One interesting finding so far in the archive's data is the amount of time that Zuckerberg has spent making presentations in places like Brazil and in Europe to promote Facebook's platform to developers, Zimmer said. Bringing the Internet, and Facebook, to more people across the globe is high on the agenda for the company right now, partly through its Internet.org campaign.

For Zuckerberg, "there are more presentations now on broader social issues," Zimmer said. "That's a change."

Zach Miners covers social networking, search and general technology news for IDG News Service. Follow Zach on Twitter at @zachminers. Zach's e-mail address is zach_miners@idg.com

Follow Us

Join the New Zealand Reseller News newsletter!

Error: Please check your email address.

Tags Internet-based applications and servicessecuritysocial networkingmark zuckerbergsocial mediainternetsearch enginesprivacyFacebook

Featured

Slideshows

Educating from the epicentre - Why distributors are the pulse checkers of the channel

Educating from the epicentre - Why distributors are the pulse checkers of the channel

​As the channel changes and industry voices deepen, the need for clarity and insight heightens. Market misconceptions talk of an “under pressure” distribution space, with competitors in that fateful “race for relevance” across New Zealand. Amidst the cliched assumptions however, distribution is once again showing its strength, as a force to be listened to, rather than questioned. Traditionally, the role was born out of a need for vendors and resellers to find one another, acting as a bridge between the testing lab and the marketplace. Yet despite new technologies and business approaches shaking the channel to its very core, distributors remain tied to the epicentre - providing the voice of reason amidst a seismic industry shift. In looking across both sides of the vendor and partner fences, the middle concept of the three-tier chain remains centrally placed to understand the metrics of two differing worlds, as the continual pulse checkers of the local channel. This exclusive Reseller News Roundtable, in association with Dicker Data and rhipe, examined the pivotal role of distribution in understanding the health of the channel, educating from the epicentre as the market transforms at a rapid rate.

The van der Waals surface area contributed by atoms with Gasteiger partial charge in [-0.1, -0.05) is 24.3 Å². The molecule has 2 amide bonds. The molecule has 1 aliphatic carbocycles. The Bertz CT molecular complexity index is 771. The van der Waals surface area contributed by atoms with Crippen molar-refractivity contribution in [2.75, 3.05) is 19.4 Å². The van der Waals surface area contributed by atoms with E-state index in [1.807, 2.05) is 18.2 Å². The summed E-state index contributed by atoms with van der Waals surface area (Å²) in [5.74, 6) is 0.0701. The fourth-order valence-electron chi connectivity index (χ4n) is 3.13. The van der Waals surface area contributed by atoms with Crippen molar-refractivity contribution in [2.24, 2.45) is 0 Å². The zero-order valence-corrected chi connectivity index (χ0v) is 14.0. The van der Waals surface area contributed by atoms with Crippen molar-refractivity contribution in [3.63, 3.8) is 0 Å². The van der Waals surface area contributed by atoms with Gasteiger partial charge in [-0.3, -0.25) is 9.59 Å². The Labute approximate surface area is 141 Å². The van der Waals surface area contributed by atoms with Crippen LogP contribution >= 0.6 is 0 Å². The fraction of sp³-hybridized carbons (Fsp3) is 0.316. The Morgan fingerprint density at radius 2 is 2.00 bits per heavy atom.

Educating from the epicentre - Why distributors are the pulse checkers of the channel
Kiwi channel reunites as After Hours kicks off 2017

Kiwi channel reunites as After Hours kicks off 2017

After Hours made a welcome return to the channel social calendar last night, with a bumper crowd of distributors, vendors and resellers descending on The Jefferson in Auckland to kickstart 2017. Photos by Maria Stefina.

Kiwi channel reunites as After Hours kicks off 2017
Arrow exclusively introduces Tenable Network Security to A/NZ channel

Arrow exclusively introduces Tenable Network Security to A/NZ channel

Arrow Electronics introduced Tenable Network Security to local resellers in Sydney last week, officially launching the distributor's latest security partnership across Australia and New Zealand. Representing the first direct distribution agreement locally for Tenable specifically, the deal sees Arrow deliver security solutions directly to mid-market and enterprise channel partners on both sides of the Tasman.

Arrow exclusively introduces Tenable Network Security to A/NZ channel
Show Comments